42. 42. Australia  Second waste country on earth  Australians discard about 8,000 tons of used batteries  Municipal landfill sites are so contaminated they probably require special containment  60 to 80 lead acid batteries are pulled out from a landfill each day.
  43. 43. Australia  Three lead acid battery plants operate within Australia in SA, Queensland and NSW.  Up to one third of Australia’s batteries have been recycled outside Australia in Third World countries  Proposed lead battery recycling facility in Wagga Wagga rejected
  44. 44. Australia Cleanaway  Cleanaway is Australia’s largest waste management operator.  In 2006, CleanAway introduced a new battery-recycling programme in Australia.  Major disadvantage is, recycling box provided, but costs are borne by companies.  Batteries are sent overseas with export permit exclusive only to 2 companies.
  45. 45. Australia Battery Back  Started in June 2007  A joint initiative of Sustainability Victoria, UniRoss and CleanAway  Harvey Norman and Michaels Camera Video and Digital provide collection points.
  46. 46. Australia Legislation  Few relevant legislation to back battery recycling.  Hazardous Waste Act was updated in 1996 for wastes with financial value to be destined overseas for recycling and recovery operations.
  47. 47. Australia Analysis  Lack of Legislation  Mild Environmental awareness and Public participation  Strong Australian Governmental support  Backward Reycling Techniques
  48. 48. Australia Conclusion  Australia’s battery recycling programs are still at a initial stage.  Still room for improvement compared to other countries.  But progress is the first step to a successful battery recycling program.
  49. 49. Analysis Countries Governmental Support Public Awareness Recycling Technique Legislations Storage and Sorting Facilities USA      China      Belgium      Australia      Table of Comparison
  50. 50. Analysis Governmental Support  Amount of effort poured in by the country’s government and authorities for their battery recycling programmes
  51. 51. Analysis Governmental Support (Cont’d)  Belgium’s government was the most supportive.  They supported BEBAT by funding them and supporting them throughout their entire process.  Educational programs on recycling batteries.
  52. 52. Analysis Governmental Support (Cont’d)  China has the least support from the government among the 4 countries.  They do not have a rigid workable system from collecting to recycling of batteries.  Do not wish to be involved in battery recycling activities.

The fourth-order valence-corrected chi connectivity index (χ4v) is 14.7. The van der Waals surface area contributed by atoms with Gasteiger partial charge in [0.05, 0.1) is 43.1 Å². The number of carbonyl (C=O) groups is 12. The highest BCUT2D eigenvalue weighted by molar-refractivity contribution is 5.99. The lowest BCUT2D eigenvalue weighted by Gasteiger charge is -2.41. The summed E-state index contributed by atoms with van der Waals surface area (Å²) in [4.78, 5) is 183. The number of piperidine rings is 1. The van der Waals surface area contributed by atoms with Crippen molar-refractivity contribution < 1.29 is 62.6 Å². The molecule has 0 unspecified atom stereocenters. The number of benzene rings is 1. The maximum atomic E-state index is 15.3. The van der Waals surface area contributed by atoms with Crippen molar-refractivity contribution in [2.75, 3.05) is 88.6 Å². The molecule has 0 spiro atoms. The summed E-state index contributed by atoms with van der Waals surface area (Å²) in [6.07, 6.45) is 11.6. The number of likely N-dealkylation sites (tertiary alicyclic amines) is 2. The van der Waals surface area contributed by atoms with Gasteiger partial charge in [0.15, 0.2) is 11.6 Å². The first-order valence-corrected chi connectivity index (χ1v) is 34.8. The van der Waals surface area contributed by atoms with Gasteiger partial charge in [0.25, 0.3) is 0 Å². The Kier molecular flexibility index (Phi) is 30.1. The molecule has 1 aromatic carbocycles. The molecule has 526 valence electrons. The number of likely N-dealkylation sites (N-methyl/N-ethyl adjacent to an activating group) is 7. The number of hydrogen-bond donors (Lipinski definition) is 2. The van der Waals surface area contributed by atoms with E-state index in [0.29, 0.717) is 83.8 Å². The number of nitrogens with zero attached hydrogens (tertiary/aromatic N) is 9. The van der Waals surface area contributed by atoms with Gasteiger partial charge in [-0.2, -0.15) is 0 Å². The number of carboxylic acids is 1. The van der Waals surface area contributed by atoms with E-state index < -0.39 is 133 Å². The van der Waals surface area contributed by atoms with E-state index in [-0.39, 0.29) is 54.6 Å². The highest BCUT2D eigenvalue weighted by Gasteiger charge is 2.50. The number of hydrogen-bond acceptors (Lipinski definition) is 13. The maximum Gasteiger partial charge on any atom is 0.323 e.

53. 53. Analysis Public Awareness Refers to the amount of media coverage given to the environmental concerns of battery recycling.
  54. 54. Analysis Public Awareness (cont’d)  Belgium remains the best in public awareness.  Commercials broadcasted in mainstream media encouraging the recycling of batteries by BEBAT
  55. 55. Analysis Public Awareness (cont’d)  Australia has the least public awareness.  There’s only two companies that recycle batteries and are not given much attention by Australians
  56. 56. Analysis Legislations The laws that govern the country regarding batteries and batteries recycling
  57. 57. Analysis Legislations (cont’d)  Belgium has the most stringent legislation to date.  European Union has set a minimum standard for collection rate of batteries and it is as follows: – 25 % by 26 September 2012 ; – 45 % by 26 September 2016
  58. 58. Analysis Legislations (cont’d)  China currently do not have single unified law to address batteries and their recycling  Not clear who is responsible for storing and transporting waste batteries and how the cost will be borne
  59. 59. Analysis Recycling Technique  Refers ability to collect and recycle batteries efficiently with safe and advanced technology
  60. 60. Analysis Recycling Technique (Cont’d)  None of the countries had a perfect recycling technique.  The difficulty of finding a recycling technique that is environmental friendly and yet effective still needs to be overcome.  USA and Belgium are not yet self sufficient, they still need to send some of their batteries overseas for recycling.